One of the most interesting residents of Grangecon Demesne, which dates back to Tudor times, was Pierce Charles de Lacy O’Mahony, a bearded kilt-wearing giant who engaged a personal piper to pipe him to the local church in Grangecon, Co Wicklow. His eccentricity is remarked on in his legacy of having “three names, two wives and three faiths.”
A street in Sofia, Bulgaria, bears the name Piars O’Mahoni in remembrance of the orphanage he established there, and where many of the children adopted the name Mahoni in his honour.
Today Grangecon is owned by Californian currency and commodity trader Rick Barnes, who purchased the property in 2000 after attending the Irish Derby. "It was the land and the people that attracted me to Grangecon – at the time it was a cattle farm and needed a huge amount of work. It took 2½ years to renovate the property, and a further year to turn the estate into a stud farm."
Barnes transformed the house, part of which was destroyed in a fire in the 20th century (a wooden door lintel with the inscription 1576 remains), into a lavish residence which now has seven reception rooms and five bedroom suites.
Of note are the intricate chimney stacks, leaded windows and a lovely loggia which overlooks the formal walled garden, and is laden with blooms in the herbaceous borders that surround meandering pathways.
The property extends to 1,199sq m (12,905sq ft), and includes a room used in the past by former owner Isabel Hungerland as a private art gallery – it is now a gym. Of further interest is the old chapel, which Barnes had intended to be a private cinema – it retains some beautiful craftsmanship on the ceilings.
In addition the property has three quaint period gate lodges, a three-bedroom manager’s house and a groom’s apartment above the stables offering a total of 1,569sq m (16,888sq ft) of additional accommodation.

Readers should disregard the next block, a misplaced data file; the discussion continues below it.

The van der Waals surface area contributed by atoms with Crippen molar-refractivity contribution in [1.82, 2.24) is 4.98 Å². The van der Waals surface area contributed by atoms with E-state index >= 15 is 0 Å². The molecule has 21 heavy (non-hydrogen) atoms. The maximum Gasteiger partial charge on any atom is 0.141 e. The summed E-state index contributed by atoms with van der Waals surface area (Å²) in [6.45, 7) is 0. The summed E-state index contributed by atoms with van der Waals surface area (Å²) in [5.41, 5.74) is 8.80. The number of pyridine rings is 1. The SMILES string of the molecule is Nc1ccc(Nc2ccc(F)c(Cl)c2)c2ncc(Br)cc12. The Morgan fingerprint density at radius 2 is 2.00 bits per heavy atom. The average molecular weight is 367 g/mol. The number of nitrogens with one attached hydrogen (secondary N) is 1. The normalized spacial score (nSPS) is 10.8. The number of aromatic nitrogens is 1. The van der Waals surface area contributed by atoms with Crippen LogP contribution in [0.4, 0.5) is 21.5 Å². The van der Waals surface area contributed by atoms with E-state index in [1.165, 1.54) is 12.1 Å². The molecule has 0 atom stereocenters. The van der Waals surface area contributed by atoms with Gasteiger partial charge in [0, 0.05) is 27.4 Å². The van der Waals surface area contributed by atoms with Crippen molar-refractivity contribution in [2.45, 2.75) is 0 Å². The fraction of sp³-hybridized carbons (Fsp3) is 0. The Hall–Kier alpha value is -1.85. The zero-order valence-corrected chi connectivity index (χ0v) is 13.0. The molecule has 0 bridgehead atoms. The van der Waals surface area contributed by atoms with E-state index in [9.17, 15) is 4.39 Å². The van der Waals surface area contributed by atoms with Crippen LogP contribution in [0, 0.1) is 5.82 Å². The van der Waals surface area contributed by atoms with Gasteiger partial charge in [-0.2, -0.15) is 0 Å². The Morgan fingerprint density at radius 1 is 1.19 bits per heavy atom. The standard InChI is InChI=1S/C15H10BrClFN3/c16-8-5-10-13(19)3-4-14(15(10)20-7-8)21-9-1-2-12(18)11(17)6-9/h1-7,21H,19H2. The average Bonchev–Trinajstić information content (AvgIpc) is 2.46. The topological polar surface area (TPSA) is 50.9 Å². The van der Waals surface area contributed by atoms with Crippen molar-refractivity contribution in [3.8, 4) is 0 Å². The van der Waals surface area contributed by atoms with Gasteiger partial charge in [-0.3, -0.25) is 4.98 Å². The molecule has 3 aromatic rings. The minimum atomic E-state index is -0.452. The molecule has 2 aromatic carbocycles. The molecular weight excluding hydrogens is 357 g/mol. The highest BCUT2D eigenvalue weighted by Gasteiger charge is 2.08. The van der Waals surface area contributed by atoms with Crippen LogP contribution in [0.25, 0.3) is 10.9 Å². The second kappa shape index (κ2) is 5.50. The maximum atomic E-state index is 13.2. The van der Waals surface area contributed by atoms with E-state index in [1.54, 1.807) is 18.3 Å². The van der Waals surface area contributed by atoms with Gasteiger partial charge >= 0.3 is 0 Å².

The gardens, which are picture-perfect, include a ha-ha, a trout-filled lake and a multitude of both deciduous and evergreen trees – the tall copper beech overlooking the main residence is particularly impressive.
Barnes, a noted horse breeder, transformed the dairy farm into a stud, with the addition of 33 post and railed paddocks, 56 stable boxes between the mares, yearlings, and foaling yards complete with rubberised flooring and CCTV.
"It ticks every box from top class grassy land, excellent facilities and a magnificent residence," says David Ashmore of Ireland Sotheby's who is handling the sale jointly with Goffs and Willie Coonan.
The stud has a proven equine legacy, with winners Heatseeker, Sarah Lynx and Coral Wave having called Grangecon home. Trainer Jessica Harrington lives nearby – in fact Grangecon was once her family estate – and the neighbouring property is Barronstown Stud owned by breeder David Nagle.
The property, just 30 minutes’ drive from The Curragh, sits on 256 acres of pristine land and is on the market with an asking price of €15 million.